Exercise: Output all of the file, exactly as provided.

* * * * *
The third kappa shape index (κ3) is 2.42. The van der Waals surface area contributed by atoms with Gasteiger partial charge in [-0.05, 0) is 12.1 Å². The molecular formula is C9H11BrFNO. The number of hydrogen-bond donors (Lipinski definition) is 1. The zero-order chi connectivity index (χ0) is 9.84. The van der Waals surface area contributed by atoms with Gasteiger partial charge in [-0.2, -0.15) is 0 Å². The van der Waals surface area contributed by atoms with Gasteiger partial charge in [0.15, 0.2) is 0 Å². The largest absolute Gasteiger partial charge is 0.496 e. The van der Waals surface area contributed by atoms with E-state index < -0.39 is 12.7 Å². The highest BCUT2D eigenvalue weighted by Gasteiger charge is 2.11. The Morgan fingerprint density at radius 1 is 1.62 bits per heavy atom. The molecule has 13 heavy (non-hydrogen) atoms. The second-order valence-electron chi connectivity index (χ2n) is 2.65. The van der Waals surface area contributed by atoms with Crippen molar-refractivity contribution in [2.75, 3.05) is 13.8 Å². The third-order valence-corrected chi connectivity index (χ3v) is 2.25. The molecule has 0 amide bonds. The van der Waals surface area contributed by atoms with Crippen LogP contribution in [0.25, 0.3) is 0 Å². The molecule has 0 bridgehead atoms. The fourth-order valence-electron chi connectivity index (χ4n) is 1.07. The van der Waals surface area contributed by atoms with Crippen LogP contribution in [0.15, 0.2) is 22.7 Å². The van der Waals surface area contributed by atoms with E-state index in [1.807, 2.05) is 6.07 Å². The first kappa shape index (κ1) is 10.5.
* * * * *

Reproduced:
The third kappa shape index (κ3) is 2.42. The van der Waals surface area contributed by atoms with Gasteiger partial charge in [-0.05, 0) is 12.1 Å². The molecular formula is C9H11BrFNO. The number of hydrogen-bond donors (Lipinski definition) is 1. The zero-order chi connectivity index (χ0) is 9.84. The van der Waals surface area contributed by atoms with Gasteiger partial charge in [-0.2, -0.15) is 0 Å². The van der Waals surface area contributed by atoms with Gasteiger partial charge in [0.15, 0.2) is 0 Å². The largest absolute Gasteiger partial charge is 0.496 e. The van der Waals surface area contributed by atoms with E-state index < -0.39 is 12.7 Å². The highest BCUT2D eigenvalue weighted by Gasteiger charge is 2.11. The Morgan fingerprint density at radius 1 is 1.62 bits per heavy atom. The molecule has 13 heavy (non-hydrogen) atoms. The second-order valence-electron chi connectivity index (χ2n) is 2.65. The van der Waals surface area contributed by atoms with Crippen molar-refractivity contribution in [2.75, 3.05) is 13.8 Å². The third-order valence-corrected chi connectivity index (χ3v) is 2.25. The molecule has 0 amide bonds. The van der Waals surface area contributed by atoms with Crippen LogP contribution in [0.25, 0.3) is 0 Å². The molecule has 0 bridgehead atoms. The fourth-order valence-electron chi connectivity index (χ4n) is 1.07. The van der Waals surface area contributed by atoms with Crippen LogP contribution in [0.15, 0.2) is 22.7 Å². The van der Waals surface area contributed by atoms with E-state index in [1.807, 2.05) is 6.07 Å². The first kappa shape index (κ1) is 10.5.